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Philips versus Matsushita The Competitive Battle Continues Case Solution
Phillips and Matsushita are companies producing electronic products for a long time in the market. During this time, both companies have experienced ups and downs in their financial performance. A comparison between both of them explains the fact that both have their own competitive advantage on which they overcome other competitors in the market. Technological advancement and expansion have been found common in both the cases predominantly. Over the period of time, administrative heritage has offered the new management team with pre-emptive rules and standards which can be reused if successful or organization can be restructured in order to make it sustainable in the long run.
Following questions are answered in this case study solution:
How did Philips become leading Consumer Electronics Company in the world? Based on what distinctive competencies? What role the Philip’s administrative heritage played in its success/failure?
How did Matsushtia succeed in displacing Phillips? Based on what distinctive competencies? What role has Mastsushtia administrative heritage played in its success/failure?
What recommendations would you make to Gerald Kleisterlee, to Eumio Ohtsubo?
Philips versus Matsushita The Competitive Battle Continues Case Analysis
1. How did Philips become leading Consumer Electronics Company in the world? Based on what distinctive competencies? What role the Philip’s administrative heritage played in its success/failure?
Philips was established as a light bulb factory in 1892 by Gerard Philips and his father, which was made into a world class electronics producing company over time. The focus of this company was only on the production of light bulbs from the startup of the company. Innovation and creative technological changes were an important part of Philips production process. 1899 was the year in which it decided to enter into the export manager through the hiring of an export manager. In 1912, it started to expand considering the size of its production house. Philips operated on the principle of National organizations. It made a spate national organization to cater a particular country in order to meet the demands of that country in a resourceful way. There were different types of national organizations in Germany, United States and United Kingdom, focusing on a different point of competitiveness i.e. increase in advertisement, production according to consumers taste and technological advancements. Companies are mostly known by their parent company, but Philips was known for the country it operates particularly i.e. Philips of Canada introduced the first color television and Australian Philips manufactured the first television with stereo. Philips has created its brand loyalty and consumer awareness over a period of time. Competitive advantage of this company is that Philips is known for the technological advancements and intense focus on R&D department.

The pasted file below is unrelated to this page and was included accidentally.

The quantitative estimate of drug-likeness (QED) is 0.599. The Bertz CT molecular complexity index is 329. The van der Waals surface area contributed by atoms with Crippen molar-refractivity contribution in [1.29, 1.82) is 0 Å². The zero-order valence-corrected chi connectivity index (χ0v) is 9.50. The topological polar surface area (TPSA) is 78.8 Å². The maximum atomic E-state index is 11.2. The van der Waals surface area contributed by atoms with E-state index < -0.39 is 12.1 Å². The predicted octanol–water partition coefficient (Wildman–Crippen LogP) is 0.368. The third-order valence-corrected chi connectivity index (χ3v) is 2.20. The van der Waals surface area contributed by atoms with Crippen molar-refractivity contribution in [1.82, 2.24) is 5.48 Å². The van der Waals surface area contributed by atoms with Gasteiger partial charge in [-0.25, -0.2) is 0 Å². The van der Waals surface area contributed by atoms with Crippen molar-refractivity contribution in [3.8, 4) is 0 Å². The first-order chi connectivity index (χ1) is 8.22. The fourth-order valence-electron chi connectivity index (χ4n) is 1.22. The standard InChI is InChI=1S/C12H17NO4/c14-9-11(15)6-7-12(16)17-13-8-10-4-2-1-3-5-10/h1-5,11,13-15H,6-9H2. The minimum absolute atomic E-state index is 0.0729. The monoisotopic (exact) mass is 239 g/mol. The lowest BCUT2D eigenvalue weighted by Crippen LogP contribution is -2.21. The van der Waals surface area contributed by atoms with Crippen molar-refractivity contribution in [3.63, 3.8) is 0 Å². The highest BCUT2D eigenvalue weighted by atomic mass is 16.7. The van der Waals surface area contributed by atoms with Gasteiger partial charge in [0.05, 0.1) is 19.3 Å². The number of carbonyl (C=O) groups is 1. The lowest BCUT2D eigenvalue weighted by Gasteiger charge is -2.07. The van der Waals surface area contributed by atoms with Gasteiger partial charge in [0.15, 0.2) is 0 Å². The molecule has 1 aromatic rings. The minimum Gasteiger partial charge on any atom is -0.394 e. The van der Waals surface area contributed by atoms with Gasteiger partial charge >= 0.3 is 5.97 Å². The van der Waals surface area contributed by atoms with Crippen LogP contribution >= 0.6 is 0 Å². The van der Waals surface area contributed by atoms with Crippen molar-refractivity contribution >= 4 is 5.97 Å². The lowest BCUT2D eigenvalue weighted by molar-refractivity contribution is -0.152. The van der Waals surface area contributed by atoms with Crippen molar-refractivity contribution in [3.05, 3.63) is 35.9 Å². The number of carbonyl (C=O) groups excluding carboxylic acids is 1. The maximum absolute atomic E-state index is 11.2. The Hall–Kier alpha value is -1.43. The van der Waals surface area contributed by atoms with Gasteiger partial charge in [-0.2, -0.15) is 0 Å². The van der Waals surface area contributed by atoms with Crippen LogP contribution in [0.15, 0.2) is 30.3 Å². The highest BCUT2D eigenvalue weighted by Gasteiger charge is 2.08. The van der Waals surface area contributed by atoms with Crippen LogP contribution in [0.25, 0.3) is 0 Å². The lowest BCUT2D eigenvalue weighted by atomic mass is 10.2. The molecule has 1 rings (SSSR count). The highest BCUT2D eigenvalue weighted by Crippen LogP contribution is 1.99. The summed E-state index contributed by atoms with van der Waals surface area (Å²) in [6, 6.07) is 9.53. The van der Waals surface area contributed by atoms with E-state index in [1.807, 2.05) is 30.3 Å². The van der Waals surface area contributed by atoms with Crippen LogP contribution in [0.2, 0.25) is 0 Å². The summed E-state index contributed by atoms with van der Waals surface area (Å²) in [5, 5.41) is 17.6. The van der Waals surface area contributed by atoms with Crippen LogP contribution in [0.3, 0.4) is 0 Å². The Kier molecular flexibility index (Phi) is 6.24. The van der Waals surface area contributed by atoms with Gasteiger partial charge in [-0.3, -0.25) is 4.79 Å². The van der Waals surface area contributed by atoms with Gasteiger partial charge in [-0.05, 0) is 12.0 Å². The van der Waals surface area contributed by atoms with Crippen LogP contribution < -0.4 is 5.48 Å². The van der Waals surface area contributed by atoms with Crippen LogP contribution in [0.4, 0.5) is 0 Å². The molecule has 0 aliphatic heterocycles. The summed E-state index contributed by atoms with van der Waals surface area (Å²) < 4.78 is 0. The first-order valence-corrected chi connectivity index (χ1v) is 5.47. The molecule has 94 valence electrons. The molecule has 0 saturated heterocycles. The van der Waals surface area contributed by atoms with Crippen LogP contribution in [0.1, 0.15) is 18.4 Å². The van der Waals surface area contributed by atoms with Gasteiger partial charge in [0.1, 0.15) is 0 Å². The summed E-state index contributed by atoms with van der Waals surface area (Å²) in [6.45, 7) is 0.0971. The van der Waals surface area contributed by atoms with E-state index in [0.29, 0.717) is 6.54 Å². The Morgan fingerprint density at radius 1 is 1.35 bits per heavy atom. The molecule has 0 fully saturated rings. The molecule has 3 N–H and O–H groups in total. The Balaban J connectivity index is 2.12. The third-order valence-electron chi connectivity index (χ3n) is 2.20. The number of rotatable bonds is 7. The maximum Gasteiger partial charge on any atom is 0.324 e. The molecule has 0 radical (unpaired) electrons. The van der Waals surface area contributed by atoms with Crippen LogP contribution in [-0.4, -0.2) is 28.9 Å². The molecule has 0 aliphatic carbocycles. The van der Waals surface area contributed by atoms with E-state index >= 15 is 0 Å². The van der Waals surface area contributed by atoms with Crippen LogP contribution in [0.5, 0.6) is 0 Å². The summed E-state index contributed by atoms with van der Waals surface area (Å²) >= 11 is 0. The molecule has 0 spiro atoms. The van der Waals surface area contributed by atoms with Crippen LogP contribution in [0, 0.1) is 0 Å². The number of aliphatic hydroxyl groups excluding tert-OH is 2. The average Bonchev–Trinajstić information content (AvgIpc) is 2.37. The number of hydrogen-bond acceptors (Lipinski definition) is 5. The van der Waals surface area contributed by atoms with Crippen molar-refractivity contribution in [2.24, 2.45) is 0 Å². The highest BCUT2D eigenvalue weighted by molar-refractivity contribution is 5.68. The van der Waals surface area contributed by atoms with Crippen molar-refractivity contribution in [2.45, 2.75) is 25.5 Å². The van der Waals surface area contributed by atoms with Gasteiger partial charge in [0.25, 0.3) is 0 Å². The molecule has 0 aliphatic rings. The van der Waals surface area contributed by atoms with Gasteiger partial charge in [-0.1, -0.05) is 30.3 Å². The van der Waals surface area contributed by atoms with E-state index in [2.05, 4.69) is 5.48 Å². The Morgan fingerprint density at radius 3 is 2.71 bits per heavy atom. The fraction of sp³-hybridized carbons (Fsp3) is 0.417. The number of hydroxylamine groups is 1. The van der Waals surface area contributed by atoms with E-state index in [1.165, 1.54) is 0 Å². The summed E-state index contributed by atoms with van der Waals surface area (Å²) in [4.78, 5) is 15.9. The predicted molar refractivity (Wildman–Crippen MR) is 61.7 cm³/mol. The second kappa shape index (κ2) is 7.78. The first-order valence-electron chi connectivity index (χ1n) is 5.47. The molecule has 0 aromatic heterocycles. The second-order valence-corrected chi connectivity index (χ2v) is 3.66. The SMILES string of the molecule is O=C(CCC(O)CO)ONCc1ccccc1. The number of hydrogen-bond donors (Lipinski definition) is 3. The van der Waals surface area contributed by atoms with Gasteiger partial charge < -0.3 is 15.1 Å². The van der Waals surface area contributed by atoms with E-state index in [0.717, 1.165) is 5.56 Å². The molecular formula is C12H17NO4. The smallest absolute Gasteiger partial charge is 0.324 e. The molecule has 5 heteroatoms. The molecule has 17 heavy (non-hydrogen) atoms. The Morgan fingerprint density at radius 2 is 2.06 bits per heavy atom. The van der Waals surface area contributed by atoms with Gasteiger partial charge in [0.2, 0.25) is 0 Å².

Philips administrative heritage included organizational matrix in 1971, which was highlighted by the organizational members as a process with many disadvantages. Least efficient product divisions were planned to be shut down in order to increase the efficiency of national organizations managers. Afterwards, the businesses of Philips were divided among the categories of core and no core businesses. Core businesses included consumer electronics, electronic parts, telecommunications and information systems. Non core business included medical equipments and domestic electronics. Product divisions were being strengthened in order to cope up with the strength of national organizations of the company. Product divisions were also linked directly to the markets in a mission to make them efficient and competitive in nature. In 1994, Timmer, the new president of the company presented a growth strategy which focused on the increase in revenues of the company by 40 percent in 6 years.
2. How did Matsushtia succeed in displacing Phillips? Based on what distinctive competencies? What role has Mastsushtia administrative heritage played in its success/failure?